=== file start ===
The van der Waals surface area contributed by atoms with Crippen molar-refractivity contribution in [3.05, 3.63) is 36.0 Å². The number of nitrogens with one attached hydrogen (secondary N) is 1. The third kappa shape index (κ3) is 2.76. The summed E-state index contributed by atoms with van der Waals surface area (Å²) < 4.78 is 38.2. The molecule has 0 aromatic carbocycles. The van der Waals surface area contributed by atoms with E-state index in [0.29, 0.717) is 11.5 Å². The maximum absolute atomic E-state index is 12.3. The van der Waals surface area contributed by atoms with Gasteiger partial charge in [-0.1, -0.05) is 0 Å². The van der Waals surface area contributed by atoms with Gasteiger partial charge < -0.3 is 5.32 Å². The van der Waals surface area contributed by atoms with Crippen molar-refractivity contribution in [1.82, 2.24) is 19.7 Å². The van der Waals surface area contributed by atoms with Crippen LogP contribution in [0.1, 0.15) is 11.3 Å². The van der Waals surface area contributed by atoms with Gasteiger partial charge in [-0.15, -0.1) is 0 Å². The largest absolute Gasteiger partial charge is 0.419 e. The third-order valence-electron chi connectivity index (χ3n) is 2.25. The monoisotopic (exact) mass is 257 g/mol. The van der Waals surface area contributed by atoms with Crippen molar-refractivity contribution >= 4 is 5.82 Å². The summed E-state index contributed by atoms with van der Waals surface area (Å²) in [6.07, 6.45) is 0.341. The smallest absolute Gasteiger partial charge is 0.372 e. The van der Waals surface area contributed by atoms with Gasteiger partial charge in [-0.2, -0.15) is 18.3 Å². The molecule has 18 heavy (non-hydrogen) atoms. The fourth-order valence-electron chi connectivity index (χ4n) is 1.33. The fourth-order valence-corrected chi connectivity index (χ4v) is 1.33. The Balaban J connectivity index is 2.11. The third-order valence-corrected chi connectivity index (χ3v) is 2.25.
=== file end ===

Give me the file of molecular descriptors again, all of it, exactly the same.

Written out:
The van der Waals surface area contributed by atoms with Crippen molar-refractivity contribution in [3.05, 3.63) is 36.0 Å². The number of nitrogens with one attached hydrogen (secondary N) is 1. The third kappa shape index (κ3) is 2.76. The summed E-state index contributed by atoms with van der Waals surface area (Å²) < 4.78 is 38.2. The molecule has 0 aromatic carbocycles. The van der Waals surface area contributed by atoms with E-state index in [0.29, 0.717) is 11.5 Å². The maximum absolute atomic E-state index is 12.3. The van der Waals surface area contributed by atoms with Gasteiger partial charge in [-0.1, -0.05) is 0 Å². The van der Waals surface area contributed by atoms with Gasteiger partial charge < -0.3 is 5.32 Å². The van der Waals surface area contributed by atoms with Crippen molar-refractivity contribution in [1.82, 2.24) is 19.7 Å². The van der Waals surface area contributed by atoms with Crippen LogP contribution in [0.1, 0.15) is 11.3 Å². The van der Waals surface area contributed by atoms with Gasteiger partial charge in [-0.15, -0.1) is 0 Å². The largest absolute Gasteiger partial charge is 0.419 e. The third-order valence-electron chi connectivity index (χ3n) is 2.25. The monoisotopic (exact) mass is 257 g/mol. The van der Waals surface area contributed by atoms with Crippen molar-refractivity contribution >= 4 is 5.82 Å². The summed E-state index contributed by atoms with van der Waals surface area (Å²) in [6.07, 6.45) is 0.341. The smallest absolute Gasteiger partial charge is 0.372 e. The van der Waals surface area contributed by atoms with Gasteiger partial charge in [-0.2, -0.15) is 18.3 Å². The molecule has 18 heavy (non-hydrogen) atoms. The fourth-order valence-electron chi connectivity index (χ4n) is 1.33. The fourth-order valence-corrected chi connectivity index (χ4v) is 1.33. The Balaban J connectivity index is 2.11. The third-order valence-corrected chi connectivity index (χ3v) is 2.25.